RIGENWEB-L Archives

Archiver > RIGENWEB > 2006-03 > 1142469753


From: "Suzanne Hough" <>
Subject: Re: [RIGENWEB] Pollock Murder -- The Scoop
Date: Wed, 15 Mar 2006 18:42:33 -0600
References: <44180D61.000016.02456@BUNNYTAILS> <6.2.1.2.0.20060315184940.020d47d0@spamarrest.com>


Margaret: Thank you so very much for finding these sources. Amazing story!
I was surprised to learn that Marvel filed for a divorce. I have had
much trouble finding info on her. My material states she was fna Marvel
Perkins.
Sincerely,
Suzanne Pollock Hough

----- Original Message -----
From: "M. E. Potter" <>
To: <>
Sent: Wednesday, March 15, 2006 5:50 PM
Subject: Re: [RIGENWEB] Pollock Murder -- The Scoop


> Hi Jean,
>
> All of the following are from the same source, "Early American Newspapers,
> Series I, 1690 to 1876" available to members on the NEHGS website.
>
> First, the following popped up (in case you don't already know this):
>
> From the Rhode-Island Republican, Vol.. 13, Iss. 27, pg. 4, 1821-10-03:
>
> "WASHINGTON, ss. -- Supreme Judicial Court / October term, A. D. 1820. /
> WHEREAS Marvel Pollock of Exeter, in the county of Washington, wife of
> Jeremiah W. Pollock, now residing in parts unknown, has this day filed her
> petition, in my Office, praying, for certain reasons therein stated, that
> the bonds of matrimony subsisting between her and the said Jeremiah, may
> be dissolved. Notice is hereby given to the said Jeremiah, to be and
> appear, if he see fit, before the Honorable Supreme Judicial Court to be
> holden, at South-Kingstown, within and for the county of Washington, on
> the second Monday of October, 1821, to shew [sic] cause why the prayer of
> said petition, ought not to be granted. / JOHN SEGAR, Clerk. / South
> Kingstown, Aug. 18, 1821 [S.12]"
>
> [If you don't already have the divorce papers, you can get them, free of
> charge, by emailing <> ]
>
>
> From the Norwich Courier, Vol. III, Iss. 42, pg. 3, 1825-01-19: "Trial
> for Murder. -- On Wednesday last, came on the trial of Adonijah Bailey,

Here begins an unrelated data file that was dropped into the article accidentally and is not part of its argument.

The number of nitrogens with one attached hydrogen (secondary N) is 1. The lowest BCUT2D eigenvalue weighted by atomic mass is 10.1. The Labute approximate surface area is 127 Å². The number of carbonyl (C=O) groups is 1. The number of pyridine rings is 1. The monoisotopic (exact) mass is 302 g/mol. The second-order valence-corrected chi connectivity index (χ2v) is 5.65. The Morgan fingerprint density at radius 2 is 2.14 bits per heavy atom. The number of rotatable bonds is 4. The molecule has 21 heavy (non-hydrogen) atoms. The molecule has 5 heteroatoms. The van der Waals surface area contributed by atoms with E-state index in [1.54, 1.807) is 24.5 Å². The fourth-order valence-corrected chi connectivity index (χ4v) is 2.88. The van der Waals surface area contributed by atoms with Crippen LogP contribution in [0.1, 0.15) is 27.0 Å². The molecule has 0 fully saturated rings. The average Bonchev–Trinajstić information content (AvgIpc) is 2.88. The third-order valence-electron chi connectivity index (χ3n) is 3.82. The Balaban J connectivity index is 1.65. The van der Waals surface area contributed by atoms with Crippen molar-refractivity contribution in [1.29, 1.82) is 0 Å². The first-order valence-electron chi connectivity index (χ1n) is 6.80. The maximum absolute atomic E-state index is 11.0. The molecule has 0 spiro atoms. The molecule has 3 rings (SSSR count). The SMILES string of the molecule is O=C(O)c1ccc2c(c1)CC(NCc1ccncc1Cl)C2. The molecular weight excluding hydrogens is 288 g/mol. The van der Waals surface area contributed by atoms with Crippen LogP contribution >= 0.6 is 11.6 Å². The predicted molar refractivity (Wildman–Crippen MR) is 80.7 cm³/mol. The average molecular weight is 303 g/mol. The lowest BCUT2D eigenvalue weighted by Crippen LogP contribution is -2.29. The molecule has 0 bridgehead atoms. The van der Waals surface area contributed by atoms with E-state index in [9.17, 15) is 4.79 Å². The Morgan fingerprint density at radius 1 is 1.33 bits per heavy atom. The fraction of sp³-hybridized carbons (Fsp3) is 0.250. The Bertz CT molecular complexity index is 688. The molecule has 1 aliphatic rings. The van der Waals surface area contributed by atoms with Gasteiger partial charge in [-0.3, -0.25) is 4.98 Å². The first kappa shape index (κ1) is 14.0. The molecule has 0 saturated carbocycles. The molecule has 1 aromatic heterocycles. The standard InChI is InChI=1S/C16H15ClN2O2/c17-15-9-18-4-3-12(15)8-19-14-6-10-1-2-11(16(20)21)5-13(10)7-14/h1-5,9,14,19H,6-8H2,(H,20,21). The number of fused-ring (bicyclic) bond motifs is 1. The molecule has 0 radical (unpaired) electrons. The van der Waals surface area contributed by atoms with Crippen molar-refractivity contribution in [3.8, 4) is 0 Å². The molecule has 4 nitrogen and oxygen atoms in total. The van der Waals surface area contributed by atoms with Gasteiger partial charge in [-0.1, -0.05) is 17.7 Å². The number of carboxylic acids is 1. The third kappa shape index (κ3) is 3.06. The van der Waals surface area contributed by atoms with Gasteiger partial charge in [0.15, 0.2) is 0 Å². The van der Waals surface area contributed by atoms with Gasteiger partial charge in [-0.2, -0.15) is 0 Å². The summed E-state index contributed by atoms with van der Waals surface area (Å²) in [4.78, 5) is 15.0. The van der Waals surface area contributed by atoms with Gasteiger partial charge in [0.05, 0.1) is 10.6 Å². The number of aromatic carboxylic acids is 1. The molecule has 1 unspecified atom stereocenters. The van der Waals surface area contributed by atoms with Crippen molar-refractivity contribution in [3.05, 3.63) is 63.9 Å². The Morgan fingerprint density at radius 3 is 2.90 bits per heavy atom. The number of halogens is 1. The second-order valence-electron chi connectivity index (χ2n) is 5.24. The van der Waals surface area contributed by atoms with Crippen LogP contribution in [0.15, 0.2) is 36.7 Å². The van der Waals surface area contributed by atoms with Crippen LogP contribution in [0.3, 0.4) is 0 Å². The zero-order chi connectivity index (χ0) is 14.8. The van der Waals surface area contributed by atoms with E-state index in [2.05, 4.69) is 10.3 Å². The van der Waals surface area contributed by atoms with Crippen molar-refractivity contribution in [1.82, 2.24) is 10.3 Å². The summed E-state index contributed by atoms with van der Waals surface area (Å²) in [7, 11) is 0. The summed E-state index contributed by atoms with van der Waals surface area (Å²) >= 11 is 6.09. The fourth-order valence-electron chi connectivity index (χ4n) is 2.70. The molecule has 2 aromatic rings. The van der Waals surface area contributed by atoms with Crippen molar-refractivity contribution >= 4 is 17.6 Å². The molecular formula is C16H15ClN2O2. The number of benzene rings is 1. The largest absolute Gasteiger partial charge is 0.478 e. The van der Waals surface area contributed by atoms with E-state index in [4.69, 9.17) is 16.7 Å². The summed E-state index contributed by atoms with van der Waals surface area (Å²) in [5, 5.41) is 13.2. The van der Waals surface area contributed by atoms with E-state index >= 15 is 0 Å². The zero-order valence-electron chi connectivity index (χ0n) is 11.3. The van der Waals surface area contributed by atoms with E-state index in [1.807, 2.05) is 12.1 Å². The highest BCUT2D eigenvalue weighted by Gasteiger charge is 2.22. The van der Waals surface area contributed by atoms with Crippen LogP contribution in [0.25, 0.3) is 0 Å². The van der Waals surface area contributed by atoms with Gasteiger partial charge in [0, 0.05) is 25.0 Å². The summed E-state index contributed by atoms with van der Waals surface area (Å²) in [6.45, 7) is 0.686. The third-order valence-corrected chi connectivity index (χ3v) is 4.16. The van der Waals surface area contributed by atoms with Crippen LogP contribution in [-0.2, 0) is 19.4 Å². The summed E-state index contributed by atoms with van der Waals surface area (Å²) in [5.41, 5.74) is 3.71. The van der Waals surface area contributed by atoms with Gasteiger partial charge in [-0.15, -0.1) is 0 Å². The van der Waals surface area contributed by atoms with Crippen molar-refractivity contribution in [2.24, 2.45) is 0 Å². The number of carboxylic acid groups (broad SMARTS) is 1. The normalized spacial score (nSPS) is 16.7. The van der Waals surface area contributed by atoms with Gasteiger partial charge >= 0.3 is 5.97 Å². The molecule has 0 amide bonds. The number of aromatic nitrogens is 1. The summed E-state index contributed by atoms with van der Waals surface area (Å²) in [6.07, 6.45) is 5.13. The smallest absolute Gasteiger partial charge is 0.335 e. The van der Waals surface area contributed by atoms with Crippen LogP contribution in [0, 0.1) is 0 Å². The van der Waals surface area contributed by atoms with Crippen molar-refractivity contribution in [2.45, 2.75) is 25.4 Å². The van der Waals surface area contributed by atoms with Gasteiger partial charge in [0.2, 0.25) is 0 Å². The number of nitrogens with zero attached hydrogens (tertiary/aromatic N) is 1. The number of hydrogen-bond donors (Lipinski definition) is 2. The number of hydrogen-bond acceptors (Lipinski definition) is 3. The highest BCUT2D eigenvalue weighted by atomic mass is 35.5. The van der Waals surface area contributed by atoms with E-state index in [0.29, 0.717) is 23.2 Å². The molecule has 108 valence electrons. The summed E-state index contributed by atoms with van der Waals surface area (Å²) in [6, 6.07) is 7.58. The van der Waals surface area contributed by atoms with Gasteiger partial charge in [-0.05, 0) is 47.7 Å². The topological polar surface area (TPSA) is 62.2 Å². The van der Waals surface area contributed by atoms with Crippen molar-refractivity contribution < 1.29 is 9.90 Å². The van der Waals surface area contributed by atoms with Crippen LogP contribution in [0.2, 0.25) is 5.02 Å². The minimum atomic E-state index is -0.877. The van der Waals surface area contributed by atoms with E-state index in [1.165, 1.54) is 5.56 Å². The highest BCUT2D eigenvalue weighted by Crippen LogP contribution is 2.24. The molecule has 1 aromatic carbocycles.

> aged 80 years, for the murder of Jeremiah W. Pollock, at the Superior
> Court, holden at Brooklyn -- Judges Peters and Brainard presiding. The
> jury retired about 20 minutes, and returned with a verdict of GUILTY. / We
> understand that the counsel for the prisoner have in arrest of judgment on
> the ground of one of the jurors not being a freeholder, and petitioned for
> a new trial on account of the misdirection of the Judge."
>
>
> From the Middlesex Gazette, Vol. XL, Iss. 2044 , pg. 2, 1825-01-26:
> "DOMESTIC. / On Wednesday last, the trial of Adonijah Baily [sic] for the
> murder of Jeremiah W. Pollock, commenced at Brooklyn, in the county of
> Windham, and terminated on Friday evening. So much interest had been
> excited, that before the trial commenced, the town was thronged with
> people from all parts of the County. The Hon. Judge PETERS presided at the
> trial. When Bailey was brought in to plead, great anxiety was manifested
> to witness the solemn scene. The prisoner was brought in by the Sheriff
> and his deputies, and as he approached the bar of justice, at the age of
> 79, halting with infirmity, every soul present seemed deeply affected,
> exoept [sic] the prisoner, who though attentive was unmoved. The case was
> conducted on the part of the State, by Col. JUDSON, State Attorney,
> assisted by Wm. P. CLEAVELAND, Esq.; and on the part of the prisoner by C.
> GODDARD, and J. EATON, Esquires. / The testimony disclosed the most cruel
> and awful murder that has taken place in the State of Connecticut for many
> years. The substance of the testimony was as follows: -- / Pollock had for
> some weeks been at work at Baileys, in the town of Sterling, and on the
> 23d of Oct. last, Pollock was missing: search was made from day to day for
> the body, until Nov. 3d when it was found buried, one foot deep, eight
> rods from the place where Bailey and Pollock had been at work. On taking
> the body from the ground, it appeared that four wounds were made on the
> back part of the head, cut through the scull [sic] with an axe. Eight
> witnesses testified that Bailey said he was with Pollock, making shingles
> until 11 o'clock on the 23d of Oct. when Pollock went away, to go to a
> neighbouring store, and that he, Bailey, stayed to work till late dinner
> time, and immediately returned and continued work there all day. Traces of
> blood were discovered from the shingle place, to the place where the body
> was found, and a fire had been kindled with a view to burn up the bloody
> shavings, but many were found partly consumed and others covered up, all
> this within 30 rods of Bailey's house. Bailey was asked whether there was
> any fire on the spot on the day Pollock was missing, repeatedly said there
> was none, could not have been any, as he was in a situation to know, being
> there all the time. It was then proved beyond all doubt that a fire was